LIVE NOW

Bitfinex fiat deposits are back, and they’re pretty weird

Posted: 17 October 2018 7:05 pm
News

Is this what they mean when they say cryptocurrency will change how people do banking?

Bitfinex disabled its fiat deposits on 12 October, causing a lot of concern in the cryptocurrency community. Reports say this was because Bitfinex was using an under-the-radar account at HSBC, and when HSBC discovered it, the bank closed the account. A similar thing may have happened to Bitfinex's previous banking arrangements with Wells Fargo.

When Bitfinex cancelled fiat deposits last week, it said it anticipated a new solution within a week. As it turns out, it might have been right on the money.

"Today we are introducing a new, improved and increasingly resilient fiat depositing system for sending fiat currencies to Bitfinex," it announced today.

"This new process will once again allow KYC-verified users from around the world to initiate deposits across USD, GBP, JPY and EUR. We believe this system to be significantly more durable in the face of sustained attacks by our competition and their supporters. Ongoing campaigns against us will only result in our company becoming stronger and better."

So what does Bitfinex's more durable system look like? In a word, it looks weird.



Word on the block

The new instructions for making a fiat deposit are unusual.

Step one is for KYC-verified users to "create a deposit request to signal interest in completing a deposit." This indication of interest will specify the exact amount and currency type (USD, GBP, JPY or EUR) that they wish to deposit.

Step two is for Bitfinex to conduct an account review, which may take up to 48 hours.

Step three is for an approved user to receive a deposit notification which will include, among other things, bank details specific to the particular transaction that the user expressed interest in.

Some people are speculating that this procedure is shady enough to qualify as a suspicious transaction, which would make reporting mandatory in some cases.

Even weirder is the vaguely threatening message customers apparently receive when they want to make a deposit.

Image taken from here.

The full text is:

"This banking information is being provided to you for purposes of contributing good faith funding to your account on Bitfinex. At all times you are subject to our Terms of Service. This banking information is commercially sensitive and confidential. You should be very careful with this information. You are asked to keep this information to yourself and to not share it except with your financial institution. Divulging this information could damage not just yourself and Bitfinex, but the entire digital token ecosystem. Accordingly, you are cautioned that there may be serious negative effects associated with this information becoming public. Pursuant to the Terms of Service, Bitfinex is not liable or responsible for the actions of third parties."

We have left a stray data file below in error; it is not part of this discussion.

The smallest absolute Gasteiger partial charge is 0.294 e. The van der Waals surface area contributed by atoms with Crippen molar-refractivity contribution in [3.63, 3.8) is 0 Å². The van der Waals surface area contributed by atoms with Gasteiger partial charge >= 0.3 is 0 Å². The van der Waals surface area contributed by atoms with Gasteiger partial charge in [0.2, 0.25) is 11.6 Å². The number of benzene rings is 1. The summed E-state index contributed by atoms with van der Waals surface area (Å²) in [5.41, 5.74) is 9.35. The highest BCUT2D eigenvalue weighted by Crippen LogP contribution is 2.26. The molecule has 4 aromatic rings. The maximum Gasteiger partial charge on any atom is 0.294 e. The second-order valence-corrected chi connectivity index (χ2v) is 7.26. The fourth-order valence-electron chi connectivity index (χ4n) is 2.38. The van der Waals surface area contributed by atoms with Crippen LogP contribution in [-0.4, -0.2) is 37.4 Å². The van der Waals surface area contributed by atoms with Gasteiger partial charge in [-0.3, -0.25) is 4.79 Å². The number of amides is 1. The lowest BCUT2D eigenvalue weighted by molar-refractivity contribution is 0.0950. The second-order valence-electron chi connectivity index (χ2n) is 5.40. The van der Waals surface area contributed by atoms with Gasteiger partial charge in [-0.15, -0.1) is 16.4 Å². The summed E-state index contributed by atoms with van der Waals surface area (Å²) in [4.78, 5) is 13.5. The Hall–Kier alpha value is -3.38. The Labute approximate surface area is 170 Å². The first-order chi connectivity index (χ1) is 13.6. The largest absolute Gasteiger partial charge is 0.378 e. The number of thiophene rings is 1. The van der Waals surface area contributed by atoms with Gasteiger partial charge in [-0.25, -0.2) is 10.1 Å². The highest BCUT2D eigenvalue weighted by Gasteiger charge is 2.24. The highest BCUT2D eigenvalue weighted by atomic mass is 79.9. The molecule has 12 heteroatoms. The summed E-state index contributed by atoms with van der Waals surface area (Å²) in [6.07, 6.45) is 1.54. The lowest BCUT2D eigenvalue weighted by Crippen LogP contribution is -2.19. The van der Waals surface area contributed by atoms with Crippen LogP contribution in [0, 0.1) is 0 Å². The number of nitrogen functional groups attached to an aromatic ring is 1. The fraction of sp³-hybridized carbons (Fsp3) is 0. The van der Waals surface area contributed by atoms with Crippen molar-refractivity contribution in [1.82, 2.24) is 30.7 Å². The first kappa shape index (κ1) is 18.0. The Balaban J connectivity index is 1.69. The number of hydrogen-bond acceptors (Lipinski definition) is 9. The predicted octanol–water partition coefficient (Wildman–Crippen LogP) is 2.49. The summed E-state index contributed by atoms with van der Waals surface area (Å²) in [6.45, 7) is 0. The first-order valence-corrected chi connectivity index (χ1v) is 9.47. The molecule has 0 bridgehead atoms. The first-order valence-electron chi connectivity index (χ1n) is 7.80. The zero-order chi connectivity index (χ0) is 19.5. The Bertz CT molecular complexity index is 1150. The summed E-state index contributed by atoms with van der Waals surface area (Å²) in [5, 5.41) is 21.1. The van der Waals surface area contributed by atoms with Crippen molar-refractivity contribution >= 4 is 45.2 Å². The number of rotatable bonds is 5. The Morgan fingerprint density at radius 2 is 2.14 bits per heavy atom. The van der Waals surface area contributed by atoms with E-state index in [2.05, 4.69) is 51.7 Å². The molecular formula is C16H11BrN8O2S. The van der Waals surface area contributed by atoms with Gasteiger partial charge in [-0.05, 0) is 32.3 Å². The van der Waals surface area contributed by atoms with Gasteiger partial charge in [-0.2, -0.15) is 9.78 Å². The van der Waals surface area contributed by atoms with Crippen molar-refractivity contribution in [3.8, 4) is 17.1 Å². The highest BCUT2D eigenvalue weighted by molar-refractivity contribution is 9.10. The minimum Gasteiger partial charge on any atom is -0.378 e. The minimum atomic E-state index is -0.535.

According to The Block, Bitfinex is now with the Hong Kong-based Bank of Communications, through a private account of Prosperity Revenue Merchandising Limited, utilising Citibank as the intermediary bank for US dollar wire transfers.

It's not clear whether Citibank knows it's processing wire transfers for Bitfinex, The Block says. At the same time, it has also reported that Tether has found a new bank in the Bahamas, and they are now banking with Deltec Bank.

These are strange times for Bitfinex. Its game of financial musical chairs isn't over yet.


Disclosure: At the time of writing, the author holds ETH, IOTA, ICX, VET, XLM, BTC and ADA.

Disclaimer: This information should not be interpreted as an endorsement of cryptocurrency or any specific provider, service or offering. It is not a recommendation to trade. Cryptocurrencies are speculative, complex and involve significant risks – they are highly volatile and sensitive to secondary activity. Performance is unpredictable and past performance is no guarantee of future performance. Consider your own circumstances, and obtain your own advice, before relying on this information. You should also verify the nature of any product or service (including its legal status and relevant regulatory requirements) and consult the relevant Regulators' websites before making any decision. Finder, or the author, may have holdings in the cryptocurrencies discussed.

Crypto explained


Latest cryptocurrency news

Picture: Shutterstock

Latest crypto guides

Ask an Expert

You are about to post a question on finder.com.au:

  • Do not enter personal information (eg. surname, phone number, bank details) as your question will be made public
  • finder.com.au is a financial comparison and information service, not a bank or product provider
  • We cannot provide you with personal advice or recommendations
  • Your answer might already be waiting – check previous questions below to see if yours has already been asked

Finder only provides general advice and factual information, so consider your own circumstances, or seek advice before you decide to act on our content. By submitting a question, you're accepting our Terms of Use, Disclaimer & Privacy Policy and Privacy & Cookies Policy.
Ask a question
Go to site